- Imagery of plastic use in films has normalised it: Dia Mirza
- Actors’ messages of ditching plastic has far reach
- Bollywood has been advocating a plastic free environment
New Delhi: Imagery of use of plastic products in films and advertisements have “normalised” its injudicious usage by people in real life but several engagement forums are being developed to effect reduction of that imagery, UN Environment’s Goodwill Ambassador Dia Mirza said on June 4. The actor-activist also said when iconic film stars and influencers in the film industry refuse to use single-use plastic, “the message goes far and wide”. Interacting with reporters at the UN India Office here, she also lauded the efforts of Vadodara-based activist Rajeshwari Singh, who completed her 1100-km-long journey on foot from Gujarat to Delhi in 45 days on June 4, to spread the message of the “plastic menace” to environment.
The activist told reporters that during her travel, spanning multiple states and several cities, she “did not use plastic bottles at all to drink water”. “When I stopped by at any rest house, circuit house or even hotels to take rest, people would offer me water in bottles, which I just refused, and instead drank from a ‘matka’ (earthen pitcher) or asked to serve it in jugs and glasses. If I had used plastic water bottles, the message would have got diluted,” Singh said. Mirza, a former Miss Asia Pacific in response to a question admitted that use of plastic bottles and straws shown in films, TV shows and advertisements, have in a way normalised, “injudicious” usage of plastic by people in real life.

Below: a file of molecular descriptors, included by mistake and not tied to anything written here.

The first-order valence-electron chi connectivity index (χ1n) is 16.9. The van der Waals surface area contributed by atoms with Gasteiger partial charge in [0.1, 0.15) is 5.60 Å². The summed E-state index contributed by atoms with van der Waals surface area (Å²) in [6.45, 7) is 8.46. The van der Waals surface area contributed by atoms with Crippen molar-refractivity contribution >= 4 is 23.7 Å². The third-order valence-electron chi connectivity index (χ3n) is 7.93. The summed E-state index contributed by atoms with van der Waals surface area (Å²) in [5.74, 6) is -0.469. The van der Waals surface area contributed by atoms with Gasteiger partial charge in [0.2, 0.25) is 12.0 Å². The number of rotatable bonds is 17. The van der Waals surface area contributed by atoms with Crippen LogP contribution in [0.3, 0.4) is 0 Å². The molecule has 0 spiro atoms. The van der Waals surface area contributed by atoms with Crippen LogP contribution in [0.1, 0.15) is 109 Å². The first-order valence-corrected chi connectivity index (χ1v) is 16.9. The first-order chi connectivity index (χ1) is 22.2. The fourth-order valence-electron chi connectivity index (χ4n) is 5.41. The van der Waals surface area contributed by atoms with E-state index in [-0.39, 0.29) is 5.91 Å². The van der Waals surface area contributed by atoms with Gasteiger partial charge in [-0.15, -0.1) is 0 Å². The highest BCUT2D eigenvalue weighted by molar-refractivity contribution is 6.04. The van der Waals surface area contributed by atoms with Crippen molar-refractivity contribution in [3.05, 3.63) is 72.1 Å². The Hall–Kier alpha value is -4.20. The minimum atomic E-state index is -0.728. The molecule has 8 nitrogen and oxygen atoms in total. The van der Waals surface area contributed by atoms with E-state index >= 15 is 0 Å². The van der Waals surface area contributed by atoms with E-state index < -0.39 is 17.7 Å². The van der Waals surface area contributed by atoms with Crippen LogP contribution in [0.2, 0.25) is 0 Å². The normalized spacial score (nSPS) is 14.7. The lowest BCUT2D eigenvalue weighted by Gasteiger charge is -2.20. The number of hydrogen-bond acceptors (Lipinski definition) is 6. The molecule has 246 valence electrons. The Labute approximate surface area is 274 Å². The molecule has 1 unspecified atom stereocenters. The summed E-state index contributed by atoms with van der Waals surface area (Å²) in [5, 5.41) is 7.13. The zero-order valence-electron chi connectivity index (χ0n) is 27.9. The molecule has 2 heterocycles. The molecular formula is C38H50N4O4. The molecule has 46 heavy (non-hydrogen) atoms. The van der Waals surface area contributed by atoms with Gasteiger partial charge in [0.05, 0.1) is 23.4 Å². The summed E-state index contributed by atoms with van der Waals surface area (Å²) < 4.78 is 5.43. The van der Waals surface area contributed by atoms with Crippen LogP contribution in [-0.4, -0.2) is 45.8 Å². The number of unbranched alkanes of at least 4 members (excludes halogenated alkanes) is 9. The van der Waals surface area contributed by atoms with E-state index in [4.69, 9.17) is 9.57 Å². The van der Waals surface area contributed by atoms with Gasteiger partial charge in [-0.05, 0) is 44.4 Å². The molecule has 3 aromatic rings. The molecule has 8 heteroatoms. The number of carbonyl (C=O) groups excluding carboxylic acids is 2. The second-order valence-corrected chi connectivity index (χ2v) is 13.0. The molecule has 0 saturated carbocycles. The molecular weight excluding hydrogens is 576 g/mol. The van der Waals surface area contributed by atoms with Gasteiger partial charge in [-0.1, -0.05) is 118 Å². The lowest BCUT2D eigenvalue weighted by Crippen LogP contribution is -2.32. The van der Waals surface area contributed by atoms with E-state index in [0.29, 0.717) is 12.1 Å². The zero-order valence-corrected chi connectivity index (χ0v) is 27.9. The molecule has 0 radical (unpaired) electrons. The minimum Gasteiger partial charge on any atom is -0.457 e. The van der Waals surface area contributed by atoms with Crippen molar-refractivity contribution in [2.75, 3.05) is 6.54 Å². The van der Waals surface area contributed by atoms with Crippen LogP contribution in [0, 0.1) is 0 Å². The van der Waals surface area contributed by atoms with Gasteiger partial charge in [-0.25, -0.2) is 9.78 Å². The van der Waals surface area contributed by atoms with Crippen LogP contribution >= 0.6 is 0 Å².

“But, we (she as goodwill ambassador with the UNEP) are developing several engagements forums, so as to engage with advertising and film industries, to reduce that imagery of plastic on screen, e.g., discontinuing use of straw,” she said. “Such images on screen affect people’s consciousness subliminally. So we are seeking to engage with people in the industry, and soon the audience would see the differences showing in TV sitcoms and ads,”
Mirza later said on the sidelines. The actress-environmentalist, who was appointed the UNEP’s Goodwill Ambassador for India last year, also shared that, whenever she has reached out for support to anyone in Bollywood film industry on the issue of plastic, “I have always received a very positive and overwhelming, yes.” Erik Solheim, Executive Director of the United Nations Environment Programme (UNEP), said many big movements in history have been led by young people, from anti-slavery movement to civil rights campaign, and the field of environment also has youth, pledging support to it.
“The problem of plastic is big and many tourist sites would be otherwise beautiful but for the presence of plastic waste in and around it… Many animals end up consuming it, cows and camels and we know the case of big chunk of plastic found inside a seabird in the Arctic zone,” he said. UN Resident Coordinator in New Delhi, Yuri Afanasiev emphasised on the efforts needed to increase the circular economy from “9 per cent to 90 per cent” and to have more sustainable policies.
Let us not make the mistake of thinking that the humanity’s use of plastic will reduce with time. There is nothing wrong with a plastic water bottle, problem is labels and caps are not recycled. And, some countries still have not developed a system to collect those products and recycle them, he said. The theme for the World Environment Day this year, which falls tomorrow is — ‘Beat Plastic Pollution’.